FROM STAFF REPORTS
Protect San Marcos, a group formed in 2011 to campaign against a planned luxury development on Sessom Drive, has endorsed Scott Gregson and Melissa Derrick for city council.
Gregson, who is running for Place 5, and Derrick, who is running for Place 6, “are two clear choices if you are for the preservation of family neighborhoods and protection of the San Marcos River,” said Larry Mock, who maintains the Protect San Marcos website and Facebook page with Patrick Duran.
Facing energetic neighborhood opposition to developer Darren Casey’s proposed high-end, mixed-use complex, the San Marcos City Council rejected related land entitlements in January 2012 and again in June 2013. In recent years, Protect San Marcos also opposed a 130-unit expansion of the Hillside Ranch apartment complex, which opened in fall 2013, and the 306-unit Woods of San Marcos apartment complex on River Road, which opened in August.
Endorsements are “reviewed and approved by an informal core group of people who were initially involved in the protection and preservation of the Sessom Creek area,” Mock said. The group maintains a mailing list of about 120 people who “expressed an interest in getting regular updates on issues involving high density development within and around family neighborhoods,” Mock said.
For the Place 5 seat, Gregson faces former Mayor Frank Arredondo and San Marcos High School teacher Stephen Herrera, who has effectively ended his campaign but whose name will still appear on the Nov. 3 ballot. For the Place 6 seat, Derrick faces incumbent Shane Scott. All San Marcos council members are elected at-large.
My record of working to protect neighborhoods is clear. I am against rent-by-the-bedroom apartment projects in or near existing single-family neighborhoods. I advocated to local business leaders that Capes Camp be a park, showcasing our most cherished natural asset. I opposed other apartment projects such as Sessom Canyon, The Retreat and the Buie Tract. … In stark contrast, my opponent has supported those on council who voted for Capes Camp and has also spoken on behalf of organizations whose leadership spoke in favor of Sessom Canyon and continues to promote these very types of development. Who we elect to city council has lasting consequences. Bad decisions regarding development haunt us for generations. Bad development doesn’t equate to good economic development. Some in our business community don’t seem to realize that there are many of us who live in San Marcos because of the life-style we enjoy, not just the money to be made from irresponsible developments that litter our landscape.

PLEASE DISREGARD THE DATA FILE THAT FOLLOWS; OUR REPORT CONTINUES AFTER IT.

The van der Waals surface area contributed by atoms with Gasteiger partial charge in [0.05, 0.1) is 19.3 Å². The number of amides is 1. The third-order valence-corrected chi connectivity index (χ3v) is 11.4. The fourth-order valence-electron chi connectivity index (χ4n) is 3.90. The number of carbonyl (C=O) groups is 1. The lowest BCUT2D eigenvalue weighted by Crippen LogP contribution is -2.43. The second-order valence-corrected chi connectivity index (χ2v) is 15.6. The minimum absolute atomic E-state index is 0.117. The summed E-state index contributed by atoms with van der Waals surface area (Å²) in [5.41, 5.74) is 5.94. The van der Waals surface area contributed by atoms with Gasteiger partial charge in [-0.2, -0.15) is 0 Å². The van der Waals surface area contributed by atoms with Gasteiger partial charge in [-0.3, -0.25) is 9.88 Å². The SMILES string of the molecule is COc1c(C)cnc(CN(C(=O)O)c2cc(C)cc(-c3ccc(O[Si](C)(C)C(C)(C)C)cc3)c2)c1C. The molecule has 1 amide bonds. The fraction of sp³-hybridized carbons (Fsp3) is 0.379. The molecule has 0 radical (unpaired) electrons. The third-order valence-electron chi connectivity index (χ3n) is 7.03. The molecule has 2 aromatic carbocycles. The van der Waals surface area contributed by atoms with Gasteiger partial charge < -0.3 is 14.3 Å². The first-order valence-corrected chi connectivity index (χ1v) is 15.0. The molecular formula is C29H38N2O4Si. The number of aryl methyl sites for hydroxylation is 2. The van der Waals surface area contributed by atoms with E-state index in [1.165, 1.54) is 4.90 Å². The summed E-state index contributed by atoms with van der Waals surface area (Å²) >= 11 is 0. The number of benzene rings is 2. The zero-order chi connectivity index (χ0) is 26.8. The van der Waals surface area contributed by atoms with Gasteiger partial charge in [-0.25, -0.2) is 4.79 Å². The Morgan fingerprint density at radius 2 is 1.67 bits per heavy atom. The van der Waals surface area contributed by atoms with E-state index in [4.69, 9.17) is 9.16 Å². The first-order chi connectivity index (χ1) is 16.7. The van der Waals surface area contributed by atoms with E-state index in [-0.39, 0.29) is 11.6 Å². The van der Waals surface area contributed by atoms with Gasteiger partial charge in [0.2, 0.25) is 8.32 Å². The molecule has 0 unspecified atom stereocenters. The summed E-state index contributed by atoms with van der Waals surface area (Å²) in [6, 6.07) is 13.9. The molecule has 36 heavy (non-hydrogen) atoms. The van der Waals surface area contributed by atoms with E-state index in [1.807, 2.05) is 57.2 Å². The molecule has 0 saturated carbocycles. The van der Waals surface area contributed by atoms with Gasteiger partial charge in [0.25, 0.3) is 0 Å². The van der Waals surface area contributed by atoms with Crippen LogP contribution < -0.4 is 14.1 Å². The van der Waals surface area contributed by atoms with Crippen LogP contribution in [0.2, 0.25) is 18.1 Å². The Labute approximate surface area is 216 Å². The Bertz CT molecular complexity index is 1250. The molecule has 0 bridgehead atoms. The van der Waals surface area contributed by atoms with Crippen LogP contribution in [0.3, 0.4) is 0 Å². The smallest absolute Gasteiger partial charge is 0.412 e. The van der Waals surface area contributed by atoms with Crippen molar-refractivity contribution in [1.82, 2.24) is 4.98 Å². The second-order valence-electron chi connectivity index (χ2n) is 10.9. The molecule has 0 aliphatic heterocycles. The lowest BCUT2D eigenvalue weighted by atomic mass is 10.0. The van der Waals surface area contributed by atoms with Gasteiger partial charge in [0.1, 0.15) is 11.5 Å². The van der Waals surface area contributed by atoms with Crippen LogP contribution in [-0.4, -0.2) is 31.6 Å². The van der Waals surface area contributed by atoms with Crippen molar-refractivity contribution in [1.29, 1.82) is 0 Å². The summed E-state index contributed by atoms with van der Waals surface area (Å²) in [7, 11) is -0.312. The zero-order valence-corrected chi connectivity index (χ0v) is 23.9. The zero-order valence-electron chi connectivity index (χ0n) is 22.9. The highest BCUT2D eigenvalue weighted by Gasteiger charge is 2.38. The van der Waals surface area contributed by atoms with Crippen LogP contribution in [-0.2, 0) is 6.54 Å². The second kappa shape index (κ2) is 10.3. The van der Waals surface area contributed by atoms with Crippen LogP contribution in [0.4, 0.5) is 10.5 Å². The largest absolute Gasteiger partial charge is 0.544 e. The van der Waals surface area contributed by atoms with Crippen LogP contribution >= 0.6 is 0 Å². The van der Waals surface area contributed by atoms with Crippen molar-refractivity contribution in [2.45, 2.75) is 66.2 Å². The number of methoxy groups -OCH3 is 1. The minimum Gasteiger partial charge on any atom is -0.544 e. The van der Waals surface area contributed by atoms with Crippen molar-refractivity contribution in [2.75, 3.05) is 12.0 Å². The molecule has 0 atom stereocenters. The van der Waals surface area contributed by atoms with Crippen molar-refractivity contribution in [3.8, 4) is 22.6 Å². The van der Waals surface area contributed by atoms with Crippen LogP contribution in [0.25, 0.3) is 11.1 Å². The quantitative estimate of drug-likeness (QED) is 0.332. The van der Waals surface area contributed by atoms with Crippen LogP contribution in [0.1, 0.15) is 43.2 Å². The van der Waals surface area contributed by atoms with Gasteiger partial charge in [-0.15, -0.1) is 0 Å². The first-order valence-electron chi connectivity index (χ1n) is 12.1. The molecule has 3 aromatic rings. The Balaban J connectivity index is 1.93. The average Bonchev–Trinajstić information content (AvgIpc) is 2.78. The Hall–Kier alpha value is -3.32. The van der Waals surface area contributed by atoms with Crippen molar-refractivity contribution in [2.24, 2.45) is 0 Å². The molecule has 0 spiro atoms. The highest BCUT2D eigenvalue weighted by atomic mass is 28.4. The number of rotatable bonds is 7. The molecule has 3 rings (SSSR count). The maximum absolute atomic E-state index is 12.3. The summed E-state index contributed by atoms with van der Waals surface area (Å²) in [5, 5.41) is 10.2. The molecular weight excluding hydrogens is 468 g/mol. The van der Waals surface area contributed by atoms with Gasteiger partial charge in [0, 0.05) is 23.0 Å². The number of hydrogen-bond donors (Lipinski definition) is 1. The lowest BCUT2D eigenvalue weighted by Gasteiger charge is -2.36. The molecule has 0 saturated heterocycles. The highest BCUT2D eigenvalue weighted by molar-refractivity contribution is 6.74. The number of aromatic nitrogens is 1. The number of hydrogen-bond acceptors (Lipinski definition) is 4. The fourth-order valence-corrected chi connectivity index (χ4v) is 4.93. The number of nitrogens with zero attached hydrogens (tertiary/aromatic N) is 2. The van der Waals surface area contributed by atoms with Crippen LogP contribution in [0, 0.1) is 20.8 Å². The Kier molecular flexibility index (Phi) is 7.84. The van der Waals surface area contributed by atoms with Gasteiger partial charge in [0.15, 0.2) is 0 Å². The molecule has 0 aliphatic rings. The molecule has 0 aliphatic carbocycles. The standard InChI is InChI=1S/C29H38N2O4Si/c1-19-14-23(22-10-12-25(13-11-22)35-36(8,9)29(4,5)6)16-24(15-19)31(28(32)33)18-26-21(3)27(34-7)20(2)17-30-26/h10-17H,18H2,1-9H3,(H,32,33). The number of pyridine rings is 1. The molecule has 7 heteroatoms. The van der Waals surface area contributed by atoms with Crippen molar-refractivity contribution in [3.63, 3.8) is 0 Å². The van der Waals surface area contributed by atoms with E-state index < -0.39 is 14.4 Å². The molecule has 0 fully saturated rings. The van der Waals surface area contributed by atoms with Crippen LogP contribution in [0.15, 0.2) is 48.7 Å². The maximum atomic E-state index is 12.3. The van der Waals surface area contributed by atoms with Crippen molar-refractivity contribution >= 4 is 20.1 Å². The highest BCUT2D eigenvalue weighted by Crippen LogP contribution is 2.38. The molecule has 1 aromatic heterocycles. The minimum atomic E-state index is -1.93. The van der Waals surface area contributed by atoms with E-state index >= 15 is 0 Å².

This year’s election is key to the future of San Marcos, as we continue a remarkable period of growth. When elected, I will focus on preserving our river and natural resources, protecting our neighborhood integrity, while at the same time promoting responsibly-managed growth. I will work diligently to ensure that our new Master Plan is followed as our Land Development Code continues to be updated. Following the master plan increases predictability in the development of San Marcos. Predictability instills the trust vital for our prosperity and will prevent San Marcos from becoming just another bedroom community along the I-35 corridor. Our neighborhoods are the backbone of our city and our small town sensibility – derived in large part from families who have lived here for generations.
6:05 a.m. SEPT. 23: The story originally misstated details of an expansion of Hillside Ranch apartments opposed by Protect San Marcos. The complex’s 130-unit second phase, completed in fall 2013, was the subject of a “spot zoning” lawsuit brought by San Marcos Voice, an organization whose leadership overlapped with that of Protect San Marcos. An additional 130 units were added to the original complex during expansions completed in fall 2012 and summer 2013, according to city planning records.Email | Print